This wasn’t a part of the plan. At age 30, I was still single and had no exciting prospects. Chat with us in Facebook Messenger. Find out what’s happening in the world as it unfolds. Photos: Why Amy’s online search for love worked. Similar dislikes — Amy and her husband, Brian, have coffee in Baltimore. Her algorithm helped pinpoint their shared interests, which don’t include sports! Hide Caption. Similar work ethic — Brian and Amy share the same attitude toward work, she said.

Similar inspirations — Brian proposes in Petra, Jordan.

Online dating and a formula for love

The question of how love works has bedeviled writers and scientists for centuries. But how do the dynamics of romance differ in the age of online dating? And these days, algorithms, too. After a series of bad dates following a major heartbreak, mathematically-driven Amy decided to take a quantitative approach to the playing field and started systematically recording various data points about her dates, revealing some important correlations. After one particularly bad date, she decided to formalize the exercise and wrote down everything that was important to her in a mate — from intellectual overlap to acceptable amount of body hair — eventually coming up with 72 attributes that she was going to demand in any future date.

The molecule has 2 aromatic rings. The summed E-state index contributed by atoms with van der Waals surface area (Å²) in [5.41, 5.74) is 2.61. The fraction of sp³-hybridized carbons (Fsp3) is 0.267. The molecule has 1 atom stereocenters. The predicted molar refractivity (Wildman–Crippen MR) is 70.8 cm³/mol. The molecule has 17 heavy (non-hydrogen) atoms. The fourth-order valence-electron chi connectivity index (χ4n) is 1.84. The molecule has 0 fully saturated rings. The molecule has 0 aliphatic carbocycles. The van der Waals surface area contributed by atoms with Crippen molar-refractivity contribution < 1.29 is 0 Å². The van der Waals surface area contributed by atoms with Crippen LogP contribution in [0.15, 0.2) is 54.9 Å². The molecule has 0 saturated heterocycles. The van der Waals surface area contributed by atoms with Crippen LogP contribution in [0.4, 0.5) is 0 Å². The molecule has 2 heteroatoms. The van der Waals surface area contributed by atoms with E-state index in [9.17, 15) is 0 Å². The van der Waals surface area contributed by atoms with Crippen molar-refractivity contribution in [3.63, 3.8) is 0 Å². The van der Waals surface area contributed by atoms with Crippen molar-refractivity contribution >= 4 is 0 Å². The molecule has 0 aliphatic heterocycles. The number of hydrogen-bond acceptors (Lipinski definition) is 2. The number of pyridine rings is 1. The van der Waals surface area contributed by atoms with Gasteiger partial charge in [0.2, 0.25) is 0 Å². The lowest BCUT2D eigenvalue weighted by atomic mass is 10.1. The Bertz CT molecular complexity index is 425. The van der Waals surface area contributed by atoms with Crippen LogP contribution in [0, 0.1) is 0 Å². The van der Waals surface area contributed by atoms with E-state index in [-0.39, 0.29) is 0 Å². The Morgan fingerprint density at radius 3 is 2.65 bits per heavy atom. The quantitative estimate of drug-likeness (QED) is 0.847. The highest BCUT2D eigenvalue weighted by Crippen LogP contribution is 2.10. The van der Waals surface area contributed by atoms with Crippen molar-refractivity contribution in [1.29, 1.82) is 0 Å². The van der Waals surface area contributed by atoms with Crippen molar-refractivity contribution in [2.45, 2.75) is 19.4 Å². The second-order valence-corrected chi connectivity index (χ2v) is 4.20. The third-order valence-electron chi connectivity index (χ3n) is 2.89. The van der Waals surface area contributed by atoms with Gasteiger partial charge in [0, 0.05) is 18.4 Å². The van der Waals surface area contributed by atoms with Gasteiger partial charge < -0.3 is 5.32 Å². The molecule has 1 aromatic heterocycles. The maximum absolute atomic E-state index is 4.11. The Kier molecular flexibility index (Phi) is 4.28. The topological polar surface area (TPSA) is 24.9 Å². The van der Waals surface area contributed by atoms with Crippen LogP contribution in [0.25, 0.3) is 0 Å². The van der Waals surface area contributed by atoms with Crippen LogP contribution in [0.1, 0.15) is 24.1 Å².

She then broke down these attributes into two tiers and developed a scoring system, assigning specific points to each.

Feb 23, – Amy Webb: How I hacked online dating Wonderfully nerdy online dating success stories, inspired by Amy Webb’s TED Talk on the algorithm.

Goodreads helps you keep track of books you want to read. Want to Read saving…. Want to Read Currently Reading Read. Other editions. Enlarge cover. Error rating book. Refresh and try again. Open Preview See a Problem? Details if other :. Thanks for telling us about the problem. Return to Book Page.

Data, a Love Story

Annette Powers. In it, I was meant to document my online dating adventures. So I embarked into this new world of virtual trolling. There were weeks when I went on a blind date every night.